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I'll try to give you a background on where the problem occured. The problem itself is defined near the end of the post.

I'm running a sort of a simulation of a particle in a box. I finally got my hands on Mathematica10 so I decided to use new built-in mechanisms such as regions. Long story short: I need to determine the point at which the particle hits the bounding region.

I defined my box by:

{X, Y, Z} = {.05, .05, .3};
ip1 = InfinitePlane[{{0, 0, 0}, {0, Y, 0}, {0, Y, Z}}];
ip2 = InfinitePlane[{{X, 0, 0}, {X, Y, 0}, {X, Y, Z}}];
ip3 = InfinitePlane[{{0, 0, 0}, {X, 0, 0}, {X, 0, Z}}];
ip4 = InfinitePlane[{{0, Y, 0}, {X, Y, 0}, {X, Y, Z}}];
ip5 = InfinitePlane[{{0, 0, 0}, {0, Y, 0}, {X, Y, 0}}];
ip6 = InfinitePlane[{{0, 0, Z}, {0, Y, Z}, {X, Y, Z}}];
reg = RegionIntersection[Cuboid[{0, 0, 0}, {X, Y, Z}], RegionUnion[ip1, ip2, ip3, ip4, ip5, ip6]];

I generate the initial position and velocity of the particle as random numbers, then draw a HalfLine from the position of particle along the velocity vector. Finally, I check the intersection of the HalfLine and the bounding region reg with RegionIntersection.

Then I can extract the coordinates of the bouncing point and calculate the new velocity vector, define a new HalfLine, find the intersection, and so on...

The Problem

At some point, however, I get an error caused by the point not being a member (or element, both functions do the same in this case) of my bounding region (sounds ridiculously, because it's supposed to be the intersection of the region and the halfline).

When I print the coordinates of that point, I get:

In: p1
Out: {0.0000316867, 0.00969779, 0.3}

So everything looks fine, but doesn't work. I checked it with Manipulate - I entered these coordinates manually and RegionMember[reg,{0.0000316867, 0.00969779, 0.3}] evaluated to True.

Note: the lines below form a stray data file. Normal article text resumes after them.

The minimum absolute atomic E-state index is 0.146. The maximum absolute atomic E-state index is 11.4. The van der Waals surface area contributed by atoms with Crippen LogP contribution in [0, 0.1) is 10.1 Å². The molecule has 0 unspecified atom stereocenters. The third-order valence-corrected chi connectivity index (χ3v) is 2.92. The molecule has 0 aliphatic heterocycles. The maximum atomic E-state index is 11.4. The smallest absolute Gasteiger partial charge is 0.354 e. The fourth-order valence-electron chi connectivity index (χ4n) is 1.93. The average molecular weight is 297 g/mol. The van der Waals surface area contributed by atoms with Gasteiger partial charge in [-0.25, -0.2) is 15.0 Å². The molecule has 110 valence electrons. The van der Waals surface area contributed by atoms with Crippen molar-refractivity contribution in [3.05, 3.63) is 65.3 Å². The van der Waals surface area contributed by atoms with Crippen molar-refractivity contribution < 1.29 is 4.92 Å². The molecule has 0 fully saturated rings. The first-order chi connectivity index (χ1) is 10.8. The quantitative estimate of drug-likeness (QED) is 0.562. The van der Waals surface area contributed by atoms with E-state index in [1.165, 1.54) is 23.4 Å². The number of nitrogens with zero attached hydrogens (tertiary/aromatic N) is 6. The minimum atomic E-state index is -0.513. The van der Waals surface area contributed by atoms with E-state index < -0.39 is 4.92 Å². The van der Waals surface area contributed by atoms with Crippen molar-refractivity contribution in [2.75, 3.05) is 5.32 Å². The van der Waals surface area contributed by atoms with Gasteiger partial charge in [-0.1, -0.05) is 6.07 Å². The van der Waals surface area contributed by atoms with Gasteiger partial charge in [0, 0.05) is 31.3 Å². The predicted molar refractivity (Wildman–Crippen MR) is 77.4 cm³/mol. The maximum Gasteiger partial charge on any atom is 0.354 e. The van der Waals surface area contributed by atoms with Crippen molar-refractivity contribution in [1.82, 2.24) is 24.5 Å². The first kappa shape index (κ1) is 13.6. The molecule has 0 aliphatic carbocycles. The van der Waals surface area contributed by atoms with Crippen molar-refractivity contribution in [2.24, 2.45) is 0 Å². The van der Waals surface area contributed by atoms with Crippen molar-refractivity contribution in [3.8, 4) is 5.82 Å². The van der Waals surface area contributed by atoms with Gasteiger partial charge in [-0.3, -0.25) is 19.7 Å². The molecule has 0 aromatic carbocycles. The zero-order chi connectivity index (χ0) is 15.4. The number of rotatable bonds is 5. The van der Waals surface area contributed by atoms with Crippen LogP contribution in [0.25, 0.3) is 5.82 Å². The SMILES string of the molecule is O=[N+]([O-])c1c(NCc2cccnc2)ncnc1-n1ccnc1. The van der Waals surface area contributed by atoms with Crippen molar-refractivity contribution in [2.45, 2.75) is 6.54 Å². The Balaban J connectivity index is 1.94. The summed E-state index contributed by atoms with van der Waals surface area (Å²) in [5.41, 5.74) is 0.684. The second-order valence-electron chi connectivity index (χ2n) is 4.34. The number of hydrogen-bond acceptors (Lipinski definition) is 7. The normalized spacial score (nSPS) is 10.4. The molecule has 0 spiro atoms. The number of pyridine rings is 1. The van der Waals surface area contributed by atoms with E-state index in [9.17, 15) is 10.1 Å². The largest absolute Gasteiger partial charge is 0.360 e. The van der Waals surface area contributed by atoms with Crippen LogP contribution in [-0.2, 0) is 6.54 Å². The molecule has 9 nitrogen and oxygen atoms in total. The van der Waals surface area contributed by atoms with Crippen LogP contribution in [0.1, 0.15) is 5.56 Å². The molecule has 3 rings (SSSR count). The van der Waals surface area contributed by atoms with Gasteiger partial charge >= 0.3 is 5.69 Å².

Then I copied the coordinates of p1 from the output above and found out that they were in fact:

{0.00003168673646693154`, 0.009697790214128308`, 0.29999999999999993`}

The last coordinate was at fault. Is this a bug in the new functions? Any ideas how to get around it?

EDIT: Computing p1: @user21

line = HalfLine[r + v/10^8, v];
p1 = RegionBounds[RegionIntersection[line, reg]][[All, 1]];

If line would start on the wall, RegionIntersection would consist of two points. To avoid that, I translate the origin of the HalfLine along v a bit.

EDIT 2: I've found a way around, but it doesn't answer the question about precision

Okay, instead of defining p1 as an element of RegionBounds I used RegionCentroid:

old: p1 = RegionBounds[RegionIntersection[line, reg]][[All, 1]];
new: p1 = RegionCentroid[RegionIntersection[line, reg]]

And it seems to have solved the problem. But I have no idea why, because for a single point both RegionCentroid and RegionBounds should give the same result.

I tried both functions on a "buggy" (i.e. found by RegionBounds) point and here's what I got:

In: RegionBounds[RegionIntersection[line, reg]]
Out: {{0.0494424, 0.0494424}, {0.0341449, 0.0341449}, {0.3, 0.3}}

And after copy-pasting the output:

{{0.04944240524519992`, 0.04944240524519992`}, {0.03414494309476567`, 0.03414494309476567`}, {0.30000000000000004`, 0.30000000000000004`}}

And for RegionCentroid:

In: RegionCentroid[RegionIntersection[line, reg]]
Out: {0.0494424, 0.0341449, 0.3}

Copy & paste:

{0.04944240524519991`, 0.03414494309476552`, 0.3`}

Well, I can imagine that it's due to internal functions used, but I'm still somehow confused that the results do not "converge" for this case.

share|improve this question
    
how did you compute p1? –  user21 Aug 1 at 14:34
    
@user21 I added this information to the post. –  Daroslav Aug 1 at 14:41
    
What are r and v? You could use exact arithmetic with Rationalize[{.05, .05, .3}] and making sure r and v are exact too. –  user21 Aug 4 at 12:15
    
r and v are the coords and the velocity of my particle, respectively. I will try that and see what happens. Thank you! –  Daroslav Aug 4 at 13:03

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